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Abstract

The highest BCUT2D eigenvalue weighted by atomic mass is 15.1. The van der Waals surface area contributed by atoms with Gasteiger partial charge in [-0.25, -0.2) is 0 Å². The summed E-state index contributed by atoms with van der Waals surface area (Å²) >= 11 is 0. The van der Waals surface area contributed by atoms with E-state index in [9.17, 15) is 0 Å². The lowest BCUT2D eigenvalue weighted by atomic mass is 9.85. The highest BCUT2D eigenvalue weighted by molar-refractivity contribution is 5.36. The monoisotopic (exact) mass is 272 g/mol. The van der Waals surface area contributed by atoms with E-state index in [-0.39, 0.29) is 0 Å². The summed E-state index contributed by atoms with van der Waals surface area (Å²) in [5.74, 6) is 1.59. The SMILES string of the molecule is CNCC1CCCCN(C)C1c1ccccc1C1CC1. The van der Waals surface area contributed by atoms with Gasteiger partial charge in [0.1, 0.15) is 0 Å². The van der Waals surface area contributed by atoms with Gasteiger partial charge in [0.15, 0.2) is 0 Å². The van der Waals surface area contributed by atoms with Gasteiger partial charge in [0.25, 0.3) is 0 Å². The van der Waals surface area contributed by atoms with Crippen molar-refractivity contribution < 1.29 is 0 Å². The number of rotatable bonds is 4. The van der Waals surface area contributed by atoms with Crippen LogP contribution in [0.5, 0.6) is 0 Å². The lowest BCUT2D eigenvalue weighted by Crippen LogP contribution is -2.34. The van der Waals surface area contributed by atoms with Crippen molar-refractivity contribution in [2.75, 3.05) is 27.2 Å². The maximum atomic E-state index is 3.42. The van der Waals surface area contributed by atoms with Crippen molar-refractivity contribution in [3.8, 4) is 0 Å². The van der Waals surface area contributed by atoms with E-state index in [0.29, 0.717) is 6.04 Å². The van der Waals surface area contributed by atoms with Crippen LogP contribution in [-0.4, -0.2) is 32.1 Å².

Acute liver injury causes massive hepatocyte apoptosis and/or fatal liver damage. Fibronectin, an extracellular matrix glycoprotein, is prominently expressed during adult tissue repair. However, the extent of fibronectin dependence on hepatocyte response to acute liver damage remains to be defined. Because identification of hepatic survival factors is critical for successful therapeutic intervention in liver failure, this relationship has been investigated using a fibronectin-deficient mouse model of acute liver injury. Here, we show that lack of fibronectin induces significantly increased hepatocyte apoptosis, which is accompanied by significant down-regulation of the antiapoptotic protein, B-cell lymphoma—extra large (Bcl-xL). Furthermore, fibronectin deficiency leads to a significantly elevated production of hepatocyte growth factor in hepatic stellate cells postinjury, which, in turn, results in an earlier onset and acceleration of hepatocyte regeneration. Primary hepatocytes on fibronectin are protected from reactive oxygen species–induced cellular damage, retaining the expression of Bcl-xL, whereas those on type I collagen are not. This retained expression of Bcl-xL is inhibited by the phosphatidylinositol 3-kinase (PI3K) inhibitor LY294002. Conclusion: We provide evidence that fibronectin-mediated matrix survival signals for hepatocytes are transduced through the PI3K/Bcl-xL-signaling axis in response to injury. This work defines fibronectin as a novel antiapoptotic factor for hepatocytes after acute liver injury, but demonstrates that fibronectin is not essential for subsequent hepatocyte proliferation. (HEPATOLOGY 2012;56:311–321)